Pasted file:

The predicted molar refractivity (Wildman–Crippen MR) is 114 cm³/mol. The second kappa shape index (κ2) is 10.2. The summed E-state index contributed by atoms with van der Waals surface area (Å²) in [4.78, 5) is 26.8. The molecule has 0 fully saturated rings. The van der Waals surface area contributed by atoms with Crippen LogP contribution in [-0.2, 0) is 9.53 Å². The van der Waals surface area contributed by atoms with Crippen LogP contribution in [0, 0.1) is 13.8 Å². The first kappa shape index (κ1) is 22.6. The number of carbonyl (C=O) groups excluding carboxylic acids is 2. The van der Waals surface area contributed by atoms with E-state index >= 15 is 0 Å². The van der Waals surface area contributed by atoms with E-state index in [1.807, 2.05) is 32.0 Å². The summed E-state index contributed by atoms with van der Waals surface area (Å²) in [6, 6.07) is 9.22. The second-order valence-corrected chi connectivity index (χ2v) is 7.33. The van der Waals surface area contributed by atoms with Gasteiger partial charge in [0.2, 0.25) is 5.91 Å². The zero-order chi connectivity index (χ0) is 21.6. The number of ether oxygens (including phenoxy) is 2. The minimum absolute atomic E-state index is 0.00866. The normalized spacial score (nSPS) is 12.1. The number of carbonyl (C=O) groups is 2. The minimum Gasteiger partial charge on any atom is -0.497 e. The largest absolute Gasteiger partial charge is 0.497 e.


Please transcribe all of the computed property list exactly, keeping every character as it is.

The predicted molar refractivity (Wildman–Crippen MR) is 114 cm³/mol. The second kappa shape index (κ2) is 10.2. The summed E-state index contributed by atoms with van der Waals surface area (Å²) in [4.78, 5) is 26.8. The molecule has 0 fully saturated rings. The van der Waals surface area contributed by atoms with Crippen LogP contribution in [-0.2, 0) is 9.53 Å². The van der Waals surface area contributed by atoms with Crippen LogP contribution in [0, 0.1) is 13.8 Å². The first kappa shape index (κ1) is 22.6. The number of carbonyl (C=O) groups excluding carboxylic acids is 2. The van der Waals surface area contributed by atoms with E-state index >= 15 is 0 Å². The van der Waals surface area contributed by atoms with E-state index in [1.807, 2.05) is 32.0 Å². The summed E-state index contributed by atoms with van der Waals surface area (Å²) in [6, 6.07) is 9.22. The second-order valence-corrected chi connectivity index (χ2v) is 7.33. The van der Waals surface area contributed by atoms with Gasteiger partial charge in [0.2, 0.25) is 5.91 Å². The zero-order chi connectivity index (χ0) is 21.6. The number of ether oxygens (including phenoxy) is 2. The minimum absolute atomic E-state index is 0.00866. The normalized spacial score (nSPS) is 12.1. The number of carbonyl (C=O) groups is 2. The minimum Gasteiger partial charge on any atom is -0.497 e. The largest absolute Gasteiger partial charge is 0.497 e.